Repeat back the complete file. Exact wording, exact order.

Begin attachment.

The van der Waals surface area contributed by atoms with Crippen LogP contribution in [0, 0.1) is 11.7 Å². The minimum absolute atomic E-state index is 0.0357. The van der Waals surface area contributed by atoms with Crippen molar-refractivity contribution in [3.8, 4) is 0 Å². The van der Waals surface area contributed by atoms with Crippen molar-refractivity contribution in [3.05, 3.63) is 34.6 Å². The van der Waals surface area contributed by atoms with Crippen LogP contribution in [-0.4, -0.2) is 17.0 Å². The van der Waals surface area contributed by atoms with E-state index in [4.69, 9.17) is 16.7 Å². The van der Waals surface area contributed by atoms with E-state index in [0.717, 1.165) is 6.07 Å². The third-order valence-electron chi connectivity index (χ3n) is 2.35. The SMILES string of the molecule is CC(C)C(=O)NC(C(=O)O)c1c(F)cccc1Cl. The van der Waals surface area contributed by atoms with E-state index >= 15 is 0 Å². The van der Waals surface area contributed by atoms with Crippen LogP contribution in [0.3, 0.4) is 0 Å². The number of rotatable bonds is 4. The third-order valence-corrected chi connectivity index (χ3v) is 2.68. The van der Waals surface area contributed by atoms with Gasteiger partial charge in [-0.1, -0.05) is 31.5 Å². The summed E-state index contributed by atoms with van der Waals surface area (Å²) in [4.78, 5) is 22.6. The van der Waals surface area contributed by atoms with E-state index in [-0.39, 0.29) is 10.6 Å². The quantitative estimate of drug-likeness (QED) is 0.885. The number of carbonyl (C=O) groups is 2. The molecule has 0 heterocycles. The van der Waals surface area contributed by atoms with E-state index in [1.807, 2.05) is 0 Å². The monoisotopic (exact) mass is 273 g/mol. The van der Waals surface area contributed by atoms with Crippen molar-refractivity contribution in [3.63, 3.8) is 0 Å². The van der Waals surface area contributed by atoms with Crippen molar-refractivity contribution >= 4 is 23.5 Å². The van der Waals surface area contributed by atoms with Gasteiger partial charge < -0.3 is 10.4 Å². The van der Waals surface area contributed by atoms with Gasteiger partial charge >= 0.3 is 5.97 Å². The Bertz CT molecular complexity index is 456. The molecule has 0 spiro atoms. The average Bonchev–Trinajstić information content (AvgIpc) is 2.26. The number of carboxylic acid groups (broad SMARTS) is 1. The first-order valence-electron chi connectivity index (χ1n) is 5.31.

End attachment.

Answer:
The van der Waals surface area contributed by atoms with Crippen LogP contribution in [0, 0.1) is 11.7 Å². The minimum absolute atomic E-state index is 0.0357. The van der Waals surface area contributed by atoms with Crippen molar-refractivity contribution in [3.8, 4) is 0 Å². The van der Waals surface area contributed by atoms with Crippen molar-refractivity contribution in [3.05, 3.63) is 34.6 Å². The van der Waals surface area contributed by atoms with Crippen LogP contribution in [-0.4, -0.2) is 17.0 Å². The van der Waals surface area contributed by atoms with E-state index in [4.69, 9.17) is 16.7 Å². The van der Waals surface area contributed by atoms with E-state index in [0.717, 1.165) is 6.07 Å². The third-order valence-electron chi connectivity index (χ3n) is 2.35. The SMILES string of the molecule is CC(C)C(=O)NC(C(=O)O)c1c(F)cccc1Cl. The van der Waals surface area contributed by atoms with E-state index >= 15 is 0 Å². The van der Waals surface area contributed by atoms with Crippen LogP contribution in [0.3, 0.4) is 0 Å². The number of rotatable bonds is 4. The third-order valence-corrected chi connectivity index (χ3v) is 2.68. The van der Waals surface area contributed by atoms with Gasteiger partial charge in [-0.1, -0.05) is 31.5 Å². The summed E-state index contributed by atoms with van der Waals surface area (Å²) in [4.78, 5) is 22.6. The van der Waals surface area contributed by atoms with E-state index in [-0.39, 0.29) is 10.6 Å². The quantitative estimate of drug-likeness (QED) is 0.885. The number of carbonyl (C=O) groups is 2. The molecule has 0 heterocycles. The van der Waals surface area contributed by atoms with E-state index in [1.807, 2.05) is 0 Å². The monoisotopic (exact) mass is 273 g/mol. The van der Waals surface area contributed by atoms with Crippen molar-refractivity contribution in [3.63, 3.8) is 0 Å². The van der Waals surface area contributed by atoms with Crippen molar-refractivity contribution >= 4 is 23.5 Å². The van der Waals surface area contributed by atoms with Gasteiger partial charge < -0.3 is 10.4 Å². The van der Waals surface area contributed by atoms with Gasteiger partial charge >= 0.3 is 5.97 Å². The Bertz CT molecular complexity index is 456. The molecule has 0 spiro atoms. The average Bonchev–Trinajstić information content (AvgIpc) is 2.26. The number of carboxylic acid groups (broad SMARTS) is 1. The first-order valence-electron chi connectivity index (χ1n) is 5.31.